Along with purchasing the chair I picked up some notepads, pens and pencils. I browsed for illustration board and art pads and glanced at the graphics tablets. If Staples waited a week or two and then started feeding me ads for some of those consumables, there would be a much better chance I’d view that as pleasant serendipity instead of the annoyance at being asked yet again, “so ya wanna buy an office chair?”
It would be nice if I were offered ads for other attractions and places to visit in Florida rather than the same Disney offer that ceased being of relevance to me a couple of months ago.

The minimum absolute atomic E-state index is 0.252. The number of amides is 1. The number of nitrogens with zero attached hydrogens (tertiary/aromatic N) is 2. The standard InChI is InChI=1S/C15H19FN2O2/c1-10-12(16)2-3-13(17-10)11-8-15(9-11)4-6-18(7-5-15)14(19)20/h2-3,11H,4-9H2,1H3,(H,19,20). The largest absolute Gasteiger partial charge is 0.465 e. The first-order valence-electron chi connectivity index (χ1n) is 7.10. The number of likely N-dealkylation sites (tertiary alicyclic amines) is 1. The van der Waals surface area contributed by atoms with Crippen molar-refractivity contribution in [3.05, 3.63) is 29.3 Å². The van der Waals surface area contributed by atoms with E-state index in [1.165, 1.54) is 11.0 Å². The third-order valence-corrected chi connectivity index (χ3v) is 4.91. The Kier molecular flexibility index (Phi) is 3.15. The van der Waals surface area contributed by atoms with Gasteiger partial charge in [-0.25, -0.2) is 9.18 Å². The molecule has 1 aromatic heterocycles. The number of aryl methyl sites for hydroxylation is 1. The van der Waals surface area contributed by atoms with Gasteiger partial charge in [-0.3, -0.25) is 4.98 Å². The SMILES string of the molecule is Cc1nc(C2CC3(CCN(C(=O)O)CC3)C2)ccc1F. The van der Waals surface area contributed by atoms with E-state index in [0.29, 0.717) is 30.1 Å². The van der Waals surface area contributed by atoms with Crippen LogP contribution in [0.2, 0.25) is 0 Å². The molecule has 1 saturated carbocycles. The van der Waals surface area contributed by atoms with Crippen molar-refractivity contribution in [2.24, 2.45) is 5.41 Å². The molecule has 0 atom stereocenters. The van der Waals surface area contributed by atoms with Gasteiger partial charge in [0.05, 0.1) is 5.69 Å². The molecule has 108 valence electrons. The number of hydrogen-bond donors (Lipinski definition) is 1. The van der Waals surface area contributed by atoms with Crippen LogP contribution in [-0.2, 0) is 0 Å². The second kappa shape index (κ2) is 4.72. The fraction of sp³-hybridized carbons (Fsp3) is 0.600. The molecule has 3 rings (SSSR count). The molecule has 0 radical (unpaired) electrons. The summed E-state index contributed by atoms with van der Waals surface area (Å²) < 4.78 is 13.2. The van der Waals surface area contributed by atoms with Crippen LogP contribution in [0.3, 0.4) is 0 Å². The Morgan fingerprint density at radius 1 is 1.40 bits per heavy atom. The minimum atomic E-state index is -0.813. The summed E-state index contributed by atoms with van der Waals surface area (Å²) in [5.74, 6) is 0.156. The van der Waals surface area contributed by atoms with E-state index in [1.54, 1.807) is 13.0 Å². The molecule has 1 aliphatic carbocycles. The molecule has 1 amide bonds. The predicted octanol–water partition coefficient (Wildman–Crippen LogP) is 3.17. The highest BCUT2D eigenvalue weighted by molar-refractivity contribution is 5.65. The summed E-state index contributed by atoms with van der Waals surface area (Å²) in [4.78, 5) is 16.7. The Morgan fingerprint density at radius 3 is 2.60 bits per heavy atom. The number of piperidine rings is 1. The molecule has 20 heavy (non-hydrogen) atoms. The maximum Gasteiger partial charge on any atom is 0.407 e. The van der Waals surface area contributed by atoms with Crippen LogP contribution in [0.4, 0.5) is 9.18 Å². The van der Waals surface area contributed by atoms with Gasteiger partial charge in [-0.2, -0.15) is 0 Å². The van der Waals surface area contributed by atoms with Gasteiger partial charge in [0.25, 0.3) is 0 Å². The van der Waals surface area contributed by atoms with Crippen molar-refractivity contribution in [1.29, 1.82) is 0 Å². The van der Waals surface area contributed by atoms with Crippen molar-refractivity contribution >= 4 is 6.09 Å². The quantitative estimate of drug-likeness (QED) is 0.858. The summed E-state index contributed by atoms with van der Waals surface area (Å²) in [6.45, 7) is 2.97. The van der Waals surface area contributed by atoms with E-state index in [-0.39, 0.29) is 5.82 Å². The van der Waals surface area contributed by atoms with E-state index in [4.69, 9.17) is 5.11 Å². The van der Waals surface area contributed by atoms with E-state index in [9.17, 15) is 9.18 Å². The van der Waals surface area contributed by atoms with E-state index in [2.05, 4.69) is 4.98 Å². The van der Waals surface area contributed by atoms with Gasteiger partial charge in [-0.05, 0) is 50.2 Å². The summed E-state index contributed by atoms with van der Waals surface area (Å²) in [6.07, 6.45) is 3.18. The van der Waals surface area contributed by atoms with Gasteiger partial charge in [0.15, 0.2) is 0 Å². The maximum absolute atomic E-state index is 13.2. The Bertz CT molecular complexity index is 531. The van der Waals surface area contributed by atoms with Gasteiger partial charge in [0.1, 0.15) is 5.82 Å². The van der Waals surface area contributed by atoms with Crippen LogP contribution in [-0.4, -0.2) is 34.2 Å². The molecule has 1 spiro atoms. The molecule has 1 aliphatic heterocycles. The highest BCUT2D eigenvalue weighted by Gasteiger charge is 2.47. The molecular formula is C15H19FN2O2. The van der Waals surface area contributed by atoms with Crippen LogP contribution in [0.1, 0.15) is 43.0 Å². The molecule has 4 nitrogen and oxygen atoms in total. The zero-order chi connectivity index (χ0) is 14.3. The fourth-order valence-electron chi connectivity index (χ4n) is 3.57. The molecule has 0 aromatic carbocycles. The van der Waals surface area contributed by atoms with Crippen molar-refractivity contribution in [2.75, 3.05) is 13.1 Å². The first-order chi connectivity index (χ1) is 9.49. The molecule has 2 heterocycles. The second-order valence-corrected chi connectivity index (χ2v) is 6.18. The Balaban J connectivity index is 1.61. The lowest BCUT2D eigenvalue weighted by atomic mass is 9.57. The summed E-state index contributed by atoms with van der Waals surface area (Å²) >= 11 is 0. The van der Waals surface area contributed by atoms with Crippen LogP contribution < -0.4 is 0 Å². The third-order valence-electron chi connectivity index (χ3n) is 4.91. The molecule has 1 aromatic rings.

And after more than a month of not clicking on any ads for quadcopters it would be nice if they just went away.
I realize that rules around privacy and silo’d data-sets are the cause of much of this stupidity. But a stupid ad, clumsily presented, is almost more of a hindrance than the blind shot-gun approach we’ve taken in the past. Because it is so close to what we want but not-just-quite it ramps up the ‘creepy‘ factor. It’s mired in the uncanny valley where we are so aware that this is an attempt at serendipity that it fails to be serendipitous. It trumpets ‘we are watching you‘ louder than it suggests, ‘wouldn’t your life be better with?‘. So long as that hurdle can’t be crossed we will continue to throw away more than half of our dollars and the kicker is we will know exactly which half that is.
When the media was only a handful of channels, only the most significant of stories would find their way to us. Massive life changing events that could only be described with, “Oh the humanity.”